LEGO is taking another crack at blending real and virtual building on the iPhone and iPad with its new LEGO AR-Studio.
A listener sparks an intense rant from Bryan and Jeff about encryption and passcode-attempt-based device wipes, and FCC Chairman Ajit Pai gets them going on Net Neutrality. They cap the show with the observation that Apple’s AR goggle project appears to be back on.
This Thanksgiving we’ve rounded up five fun AR video games to kill time when you’re traveling or just want something to do.
Niantic, the makers of Pokémon Go, and WB Games have pre-announced Harry Potter Wizards Unite, an augmented reality world based on JK Rowling’s enduringly popular books.
Bryan Chaffin and The Maccast’s Adam Christianson join Jeff Gamet to share their thoughts on Apple bringing 3D depth sensing to future iPhone cameras, plus they look at Amazon’s plans for a Lord of the Rings-based TV series.
Apple’s 2019 iPhone models may include a rear facing 3D-sensing camera. Instead of facial scanning, however, the rear facing 3D sensing will be used for depth of field in photos and augmented reality.
John Martellaro and Andrew Orr join Jeff Gamet to talk about Apple’s reported augmented reality goggles, plus a listener writes in about Face ID and Apple Pay.
We have ARKit on our iPhones and iPads now, and Apple may extend to an augmented reality headset within a couple years.
If you have a family member or two that always ask you for help, they will also have to download the app. It’s not available for Android, so this only applies to iPhone users.
Right now though, the majority of AR apps are games. But another category that can benefit from augmented reality is education.
Dave Hamilton and Jeff Butts join Jeff Gamet to explain how Wi-Fi and Bluetooth settings work in iOS 11’s Control Center, plus Mr. B has a few complaints about ARKit.
Apple’s revamped App Store in iOS 11 aims to improve discoverability, and that’s good news if you’re on the hunt for more apps that show off what you can do with augmented reality.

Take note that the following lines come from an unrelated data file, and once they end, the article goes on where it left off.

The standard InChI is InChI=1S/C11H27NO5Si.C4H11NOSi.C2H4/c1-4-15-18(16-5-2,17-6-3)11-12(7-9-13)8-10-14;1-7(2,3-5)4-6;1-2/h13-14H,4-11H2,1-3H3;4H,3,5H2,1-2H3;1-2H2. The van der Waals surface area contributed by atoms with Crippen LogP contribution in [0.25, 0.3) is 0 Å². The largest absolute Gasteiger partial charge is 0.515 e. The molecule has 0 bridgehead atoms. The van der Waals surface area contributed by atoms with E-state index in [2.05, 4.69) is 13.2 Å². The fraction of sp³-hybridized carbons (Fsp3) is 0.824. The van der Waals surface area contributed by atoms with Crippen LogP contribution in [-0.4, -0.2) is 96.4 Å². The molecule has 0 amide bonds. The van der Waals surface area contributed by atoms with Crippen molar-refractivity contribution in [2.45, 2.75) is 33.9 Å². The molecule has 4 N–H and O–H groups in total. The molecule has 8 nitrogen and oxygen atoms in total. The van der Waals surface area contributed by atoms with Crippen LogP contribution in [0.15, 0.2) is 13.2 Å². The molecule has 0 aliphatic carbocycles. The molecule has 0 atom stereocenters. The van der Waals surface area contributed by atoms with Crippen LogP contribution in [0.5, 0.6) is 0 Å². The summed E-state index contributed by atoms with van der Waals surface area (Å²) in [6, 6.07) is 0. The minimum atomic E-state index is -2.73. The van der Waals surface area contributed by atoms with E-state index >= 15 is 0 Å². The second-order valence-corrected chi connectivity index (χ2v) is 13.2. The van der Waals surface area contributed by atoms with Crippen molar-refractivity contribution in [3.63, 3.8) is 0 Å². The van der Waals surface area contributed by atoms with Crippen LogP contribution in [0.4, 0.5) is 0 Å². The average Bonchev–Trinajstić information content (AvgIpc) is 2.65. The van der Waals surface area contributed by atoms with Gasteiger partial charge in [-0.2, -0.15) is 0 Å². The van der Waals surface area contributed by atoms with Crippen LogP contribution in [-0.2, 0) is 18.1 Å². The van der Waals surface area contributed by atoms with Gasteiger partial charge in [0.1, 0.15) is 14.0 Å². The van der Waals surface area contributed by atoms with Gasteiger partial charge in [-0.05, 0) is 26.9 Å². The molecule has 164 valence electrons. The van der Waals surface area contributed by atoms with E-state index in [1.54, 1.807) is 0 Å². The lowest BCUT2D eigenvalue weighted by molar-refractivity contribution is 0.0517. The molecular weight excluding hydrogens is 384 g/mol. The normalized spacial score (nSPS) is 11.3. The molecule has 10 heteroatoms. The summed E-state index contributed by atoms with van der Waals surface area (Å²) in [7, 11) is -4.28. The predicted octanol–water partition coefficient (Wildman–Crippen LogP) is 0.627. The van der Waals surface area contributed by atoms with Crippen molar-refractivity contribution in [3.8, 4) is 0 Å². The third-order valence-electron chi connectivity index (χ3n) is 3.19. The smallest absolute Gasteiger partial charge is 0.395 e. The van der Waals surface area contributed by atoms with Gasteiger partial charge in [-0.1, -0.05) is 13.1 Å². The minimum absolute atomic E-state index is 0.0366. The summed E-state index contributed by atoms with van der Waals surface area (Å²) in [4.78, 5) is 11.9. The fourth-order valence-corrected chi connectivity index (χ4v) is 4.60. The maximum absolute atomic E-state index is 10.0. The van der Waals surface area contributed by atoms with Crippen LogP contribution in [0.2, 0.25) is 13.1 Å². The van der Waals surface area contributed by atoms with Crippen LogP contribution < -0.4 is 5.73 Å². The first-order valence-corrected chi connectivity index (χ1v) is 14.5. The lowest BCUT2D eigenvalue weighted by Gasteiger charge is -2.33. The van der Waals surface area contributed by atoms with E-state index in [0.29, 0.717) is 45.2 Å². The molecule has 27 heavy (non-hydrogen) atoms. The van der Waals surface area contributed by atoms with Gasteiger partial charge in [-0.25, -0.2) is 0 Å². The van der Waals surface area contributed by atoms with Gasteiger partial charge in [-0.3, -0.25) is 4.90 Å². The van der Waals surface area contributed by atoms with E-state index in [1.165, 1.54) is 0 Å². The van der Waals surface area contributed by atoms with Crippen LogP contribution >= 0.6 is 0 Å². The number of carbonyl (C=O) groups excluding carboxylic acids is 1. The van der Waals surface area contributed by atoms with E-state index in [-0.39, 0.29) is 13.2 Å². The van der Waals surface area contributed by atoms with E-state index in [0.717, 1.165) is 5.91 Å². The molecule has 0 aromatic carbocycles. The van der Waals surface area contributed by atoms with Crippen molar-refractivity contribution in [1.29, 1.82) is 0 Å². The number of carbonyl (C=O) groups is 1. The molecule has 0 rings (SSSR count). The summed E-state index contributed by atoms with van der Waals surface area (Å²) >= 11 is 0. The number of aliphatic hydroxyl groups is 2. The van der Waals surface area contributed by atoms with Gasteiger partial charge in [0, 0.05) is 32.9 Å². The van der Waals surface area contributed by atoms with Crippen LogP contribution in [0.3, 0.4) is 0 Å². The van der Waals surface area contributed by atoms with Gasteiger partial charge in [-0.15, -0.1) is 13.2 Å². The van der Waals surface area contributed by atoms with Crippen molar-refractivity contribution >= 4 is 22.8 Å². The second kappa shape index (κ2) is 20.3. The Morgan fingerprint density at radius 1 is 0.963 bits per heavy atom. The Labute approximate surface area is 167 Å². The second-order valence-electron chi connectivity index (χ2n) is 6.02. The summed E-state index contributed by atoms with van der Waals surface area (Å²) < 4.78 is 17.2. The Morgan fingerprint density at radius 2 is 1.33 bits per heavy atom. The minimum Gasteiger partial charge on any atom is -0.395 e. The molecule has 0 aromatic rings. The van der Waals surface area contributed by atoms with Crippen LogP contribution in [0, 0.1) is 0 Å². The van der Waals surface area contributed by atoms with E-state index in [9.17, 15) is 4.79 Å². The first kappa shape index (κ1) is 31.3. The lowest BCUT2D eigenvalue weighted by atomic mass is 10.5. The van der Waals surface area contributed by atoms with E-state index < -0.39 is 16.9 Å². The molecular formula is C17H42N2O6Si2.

IKEA was named as one of the first companies to get on board with iOS 11’s ARKit, and now their app is available on the App Store.
Of course, this is just the early days. We probably won’t be seeing the really game-changing AR apps for another year or so. Don’t be disappointed with the offerings right now.
“Fun” may not be the first adjective that springs to mind when talking about calculator apps, but it totally applies to PCalc. A new update for the app uses iOS 11’s ARKit feature to bring augmented reality into your number-filled world. Just tap the info button on the calculator keypad, choose Help, then tap About PCalc. Once you see the floating 42 badge tap anywhere on the screen to bring up the AR controls so you can throw marbles, dice, and bananas into your virtual world. There’s even a fire setting because who doesn’t want to throw flaming bananas? PCalc costs US$9.99 and is available for download at Apple’s App Store.
Apple offers these guidelines so that developers can meet the company’s expectations and also make the most out of their apps.